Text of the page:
America: Is It not Ukraine? Credit: CNN

And, according to this line of thought, the last argument for why Putin wants Clinton, not Trump, to win is because he wants to see a Color Revolution — the kind that took place all across the former Soviet Union in places like Georgia and Ukraine — to take place in America. In fact, Russian state TV has already suggested that a Maidan-style uprising might take place in the United States if enough Trump supporters feel that the election has been “rigged” by the establishment. These supporters will go to the streets and protest against an unfairly elected government. Maybe there will even be Occupy-style protests in major U.S. cities, which would be highly embarrassing for all of America’s “democracy promotion” efforts abroad.

If you believe the theory about a sinister Kremlin trying to destabilize the United States, then this scenario of a Clinton victory would be more effective than a Trump victory. A Clinton victory, no matter how resounding, would lead to attempts at a Color Revolution, immediate efforts to impeach her before she even gets to the White House, and a lot more dysfunction for the U.S. government. That would give Russia free rein to do whatever it wants in the world, since the U.S. would have an even harder time stopping it.

Vlad and Bill, in better days. Source: Wikimedia Commons

A better explanation, perhaps, is that the Kremlin really doesn’t care who wins. Trump or Clinton, it’s all the same. The Russians know that there isn’t going to be a major breakthrough with the Americans, no matter who’s in charge.

The really scary thing, though, is that all of these Russian conspiracy theories being given so much credence by CNN and other mainstream media outlets may be just that… a bunch of conspiracy theories. Psychologists have come up with many reasons why normal, rational people traffic in these theories, and perhaps the best one is that they provide an enormous amount of explanatory power when events around you appear inexplicable and unbelievable.

From this perspective, the Russian conspiracy theory of the U.S. elections is almost a combined mass psychosis, in which tens of millions of people around the country can’t explain how a bombastic, arrogant billionaire TV reality star who regularly insults people has a nearly 50 percent chance of becoming the next U.S. president. So they are reaching for some type of theory with explanatory power. If it weren’t “the Russians,” it would have been “the Chinese” or “the terrorists.” (And, in fact, the latest theory now has it that Al-Qaeda is planning to disrupt the elections).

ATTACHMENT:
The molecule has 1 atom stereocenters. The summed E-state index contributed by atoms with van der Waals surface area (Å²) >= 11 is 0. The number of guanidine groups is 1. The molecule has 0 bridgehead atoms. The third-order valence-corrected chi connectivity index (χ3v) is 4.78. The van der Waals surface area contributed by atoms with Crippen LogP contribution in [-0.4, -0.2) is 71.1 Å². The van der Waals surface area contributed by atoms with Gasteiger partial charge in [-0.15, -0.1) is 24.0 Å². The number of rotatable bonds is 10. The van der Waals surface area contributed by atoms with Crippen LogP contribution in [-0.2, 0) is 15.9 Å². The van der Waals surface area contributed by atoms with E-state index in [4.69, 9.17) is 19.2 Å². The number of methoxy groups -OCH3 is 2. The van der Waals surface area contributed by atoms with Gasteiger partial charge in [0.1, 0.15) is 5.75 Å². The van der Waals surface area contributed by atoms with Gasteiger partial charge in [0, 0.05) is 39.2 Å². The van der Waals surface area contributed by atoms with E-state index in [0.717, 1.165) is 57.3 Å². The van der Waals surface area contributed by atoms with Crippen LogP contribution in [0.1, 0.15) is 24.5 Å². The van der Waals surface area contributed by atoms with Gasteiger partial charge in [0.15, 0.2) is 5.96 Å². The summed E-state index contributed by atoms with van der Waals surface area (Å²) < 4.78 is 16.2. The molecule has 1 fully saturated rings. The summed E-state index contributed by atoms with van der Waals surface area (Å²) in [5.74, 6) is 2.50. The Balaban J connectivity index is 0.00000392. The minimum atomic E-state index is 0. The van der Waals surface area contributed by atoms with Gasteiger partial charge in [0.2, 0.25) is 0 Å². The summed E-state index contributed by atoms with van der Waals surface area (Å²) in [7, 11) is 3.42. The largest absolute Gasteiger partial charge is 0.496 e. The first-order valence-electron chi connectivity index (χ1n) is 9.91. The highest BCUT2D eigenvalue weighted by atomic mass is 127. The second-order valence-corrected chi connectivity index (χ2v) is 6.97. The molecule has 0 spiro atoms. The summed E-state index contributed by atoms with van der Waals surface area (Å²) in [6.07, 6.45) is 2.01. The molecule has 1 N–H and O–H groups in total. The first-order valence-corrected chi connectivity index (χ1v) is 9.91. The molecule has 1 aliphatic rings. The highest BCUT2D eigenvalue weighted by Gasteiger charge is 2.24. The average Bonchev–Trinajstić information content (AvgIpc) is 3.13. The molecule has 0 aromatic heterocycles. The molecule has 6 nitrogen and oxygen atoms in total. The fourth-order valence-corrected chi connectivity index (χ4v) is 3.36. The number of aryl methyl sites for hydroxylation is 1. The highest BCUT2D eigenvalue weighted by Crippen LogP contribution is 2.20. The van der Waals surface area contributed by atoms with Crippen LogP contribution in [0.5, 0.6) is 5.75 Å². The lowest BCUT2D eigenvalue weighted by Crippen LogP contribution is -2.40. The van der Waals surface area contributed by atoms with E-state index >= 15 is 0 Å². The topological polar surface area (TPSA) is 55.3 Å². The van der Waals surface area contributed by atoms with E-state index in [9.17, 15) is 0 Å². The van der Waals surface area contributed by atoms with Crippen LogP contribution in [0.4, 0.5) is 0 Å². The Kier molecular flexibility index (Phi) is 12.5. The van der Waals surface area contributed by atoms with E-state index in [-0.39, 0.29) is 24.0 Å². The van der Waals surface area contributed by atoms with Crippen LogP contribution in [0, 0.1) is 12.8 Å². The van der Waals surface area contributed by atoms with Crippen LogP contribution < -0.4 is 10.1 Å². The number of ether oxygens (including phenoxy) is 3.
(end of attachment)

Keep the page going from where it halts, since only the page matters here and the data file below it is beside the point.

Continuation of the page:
Maybe a 400-pound hacker sitting in his mom’s basement started this all. Maybe the “hacker” behind the Wikileaks emails was actually a 27-year-old DNC staffer. Or… maybe Russia doesn’t care as much as we’d like to think they do. And, even if they did, could they really have engineered such a meticulous, ongoing operation with such a close knowledge of how the U.S. political system works?

As much as the Clinton campaign claims that the FBI has secret files on Trump and the Russians, or that there’s evidence of Russian tampering, where’s the actual proof? It’s been months now, and nothing credible seems to have emerged, just a lot of speculation. The Clinton campaign keeps rolling out story after story with just days to go before the election, hoping that something sticks.

Unfortunately, in today’s paranoid, Cold War-like setting, these stories have a way of taking on a life of their own, and that’s led to some McCarthy-like takedowns of just about anyone who believes that it’s possible to repair America’s relationship with Russia.

The saddest thing in all this is that, as much as she despises Putin, Hillary might actually need him to win.